Translation Tuesday: Poems by Andra Rotaru

Searing poems by Romanian poet Andra Rotaru, translated by Florin Bican

36 days


less than 36 days since we haven’t talked to each other.

by less

than 360 degrees can the body rotate still.

and, there –

when we no longer know.


I had before my eyes the heavy skin.

it had uncovered itself thoroughly,

like some sort of shock-proof wood.

it had developed a sheen and enamel.

it had sunk deep into the earth


since the earth patch I’m standing on

has the hue of a man’s flesh

since my skin’s ever whiter


do not wake up. a man’s body is attaining perfection.

green wood turns to black wood,

the texture gets rougher.


I’d stir my hands and they’d uncover themselves

I’d press them till neither the blood nor the lymph.


then, after a lengthy detour from my own body,

they’d fill up my tissues, they’d pile up,

no induration, nor rubber wood,

but soft wood we can keep banging on.


you tell me take care what you dream.

since the earth patch I am standing on

has the hue of a man’s flesh

since my skin’s ever whiter.




there are no animals here; nor are there any men

with names one can utter just once.

whenever the bad ones occur when words do get uttered

obstructed by further bad ones


winds overflow into the swarms of wasps

scatter them all the way to the mud-squelching ditches;

during their last instants of life

wings sizably thickened with a coating of dirt


prior to any defense.

a body in delay


foretelling a body delayed




he casts the blood into the river; bathes

his calves, the skin thereof swells like a sail.

in order to escape it he dumps earth all over,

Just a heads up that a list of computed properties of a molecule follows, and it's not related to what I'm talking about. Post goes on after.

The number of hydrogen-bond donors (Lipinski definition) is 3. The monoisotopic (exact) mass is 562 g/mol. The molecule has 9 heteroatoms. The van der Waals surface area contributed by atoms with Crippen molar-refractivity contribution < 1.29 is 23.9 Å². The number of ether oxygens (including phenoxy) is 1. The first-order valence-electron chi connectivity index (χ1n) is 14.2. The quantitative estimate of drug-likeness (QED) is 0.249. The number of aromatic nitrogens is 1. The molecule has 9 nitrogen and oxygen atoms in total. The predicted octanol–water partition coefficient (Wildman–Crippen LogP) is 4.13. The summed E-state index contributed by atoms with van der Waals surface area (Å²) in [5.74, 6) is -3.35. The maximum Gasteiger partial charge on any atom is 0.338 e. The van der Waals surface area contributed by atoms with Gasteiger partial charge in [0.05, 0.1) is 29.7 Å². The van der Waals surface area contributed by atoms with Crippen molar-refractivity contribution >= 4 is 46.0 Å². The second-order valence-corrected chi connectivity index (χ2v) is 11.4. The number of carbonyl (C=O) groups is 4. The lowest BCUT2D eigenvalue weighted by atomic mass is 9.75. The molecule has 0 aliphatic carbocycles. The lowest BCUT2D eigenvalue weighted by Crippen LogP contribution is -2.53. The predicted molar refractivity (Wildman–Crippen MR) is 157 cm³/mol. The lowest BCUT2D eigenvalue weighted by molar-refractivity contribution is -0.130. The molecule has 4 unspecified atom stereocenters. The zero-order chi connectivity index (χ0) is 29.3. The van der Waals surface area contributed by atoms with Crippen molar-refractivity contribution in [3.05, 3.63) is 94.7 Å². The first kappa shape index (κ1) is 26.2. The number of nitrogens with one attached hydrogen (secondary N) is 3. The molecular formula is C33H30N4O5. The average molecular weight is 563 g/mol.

he dries it all up.


as he rises, he is wearing the sail round his neck, water

babbling behind:

earth upon earth, life form upon life form,

out of a body lacking symmetry


The Voice


we both have our legs way too long:

when you are coiling them around your body,

I am doing the same.

(my position is better than yours –

It is all taking place on the left,

I can observe you.)

hands as long as your body, and thin,

trunk swathed in a strip of clean cloth.


I’m twiddling my toes without you seeing me.

the screens are replaying the same endless frame,

the wide-open mouth of a child

twisted by atrocious language.

the gaping jaws and the whites of the eyes.

I’ve only just felt the devouring is not starting

from there.


today I’ll pretend:

every touch is voluntarily guided. we’re leaving behind

the abandoned territories

I cannot walk

straight. we are getting into each other’s way,

you laugh and your jaws then lock back.

we’re seemingly serene, I’ve got to walk straight:

you can walk.


each of our inclinations,

the most crooked and cleanest of them,

the wide-open mouth of a child

twisted by atrocious language.


when you’re resting your hand on my shoulder,

when you draw me to you, and my body

is shrinking towards yours.


then the other way round: I can feel the devouring starting

right there.